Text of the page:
Three debut novelists have been named on the longlist for this year’s Man Booker Prize and will go head-to-head with former winner Anne Enright, as well as heavyweight authors Marilynne Robinson and Anne Tyler.
Bill Clegg, Chigozie Obioma and Anna Smaill were this afternoon included in the “Man Booker Dozen” of 13 novels longlisted for the £50,000 prize for their first books.
This comes as big hitting novelists Jonathan Franzen, Kazuo Ishiguro and William Boyd were surprise omissions to the longlist of the award JM Coetzee dubbed the “ultimate prize to win in the English speaking world” - but which was famously dismissed as "posh bingo" by 2011 winner Julian Barnes.
Clegg, a literary agent, turned novelist, has made the list for Did You Ever Have a Family, alongside Obiam’s The Fishermen and The Chimes by New Zealander Anna Smaill.
They will be up against former winner Enright whose book The Green Road was published this year to huge acclaim. She took the prize in 2007 for The Gathering.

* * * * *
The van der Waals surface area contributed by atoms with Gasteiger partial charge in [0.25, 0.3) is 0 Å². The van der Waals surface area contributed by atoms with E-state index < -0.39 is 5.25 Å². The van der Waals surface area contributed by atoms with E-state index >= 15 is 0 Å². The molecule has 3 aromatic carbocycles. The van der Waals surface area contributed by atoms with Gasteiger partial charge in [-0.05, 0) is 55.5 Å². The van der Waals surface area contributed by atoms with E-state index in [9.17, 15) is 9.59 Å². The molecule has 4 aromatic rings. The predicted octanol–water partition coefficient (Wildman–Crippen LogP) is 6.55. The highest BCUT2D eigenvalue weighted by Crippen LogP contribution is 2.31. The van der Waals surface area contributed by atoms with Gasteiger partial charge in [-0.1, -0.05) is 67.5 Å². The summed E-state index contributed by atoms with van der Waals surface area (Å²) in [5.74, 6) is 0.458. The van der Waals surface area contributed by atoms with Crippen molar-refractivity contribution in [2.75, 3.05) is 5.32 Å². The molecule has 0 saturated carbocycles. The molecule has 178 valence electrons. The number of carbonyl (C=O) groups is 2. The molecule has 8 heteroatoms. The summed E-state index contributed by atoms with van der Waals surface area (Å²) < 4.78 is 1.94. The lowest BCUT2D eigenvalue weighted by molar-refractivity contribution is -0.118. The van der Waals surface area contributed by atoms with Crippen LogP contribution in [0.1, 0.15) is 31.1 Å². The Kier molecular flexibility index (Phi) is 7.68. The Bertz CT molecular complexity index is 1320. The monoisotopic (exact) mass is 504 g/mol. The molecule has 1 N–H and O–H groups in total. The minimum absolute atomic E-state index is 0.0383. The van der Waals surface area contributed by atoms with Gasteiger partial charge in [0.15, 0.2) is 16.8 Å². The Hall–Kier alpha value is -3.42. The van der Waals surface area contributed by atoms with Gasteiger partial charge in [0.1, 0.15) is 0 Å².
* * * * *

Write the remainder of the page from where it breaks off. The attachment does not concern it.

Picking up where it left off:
Michael Wood, chairman of the judges, said: “The range of different performances and forms of these novels is amazing. All of them do something exciting with the language they have chosen to use.”
Three British writers make the list: Tom McCarthy, Andrew O’Hagan and Sunjeev Sahota, who was named to the Granta Best of Young British Novelists in 2013.
This year, five US novelists were named on the longlist in the second year that the prize has been opened up to any author writing in English. Until 2014, it was open only to authors from the UK, the Commonwealth, Republic of Ireland and Zimbabwe.
Before the rules were changed, Robinson was twice shortlisted for the Man Booker International Prize in 2011 and then two years later.
Marlon James has today become the first Jamaican-born author to be longlisted for the Booker for his book A Brief History of Seven Killings about the attempted assassination of Bob Marley.
Laila Lalami, who lives in the US, is the first Moroccan-born author to be named for The Moor’s Account.
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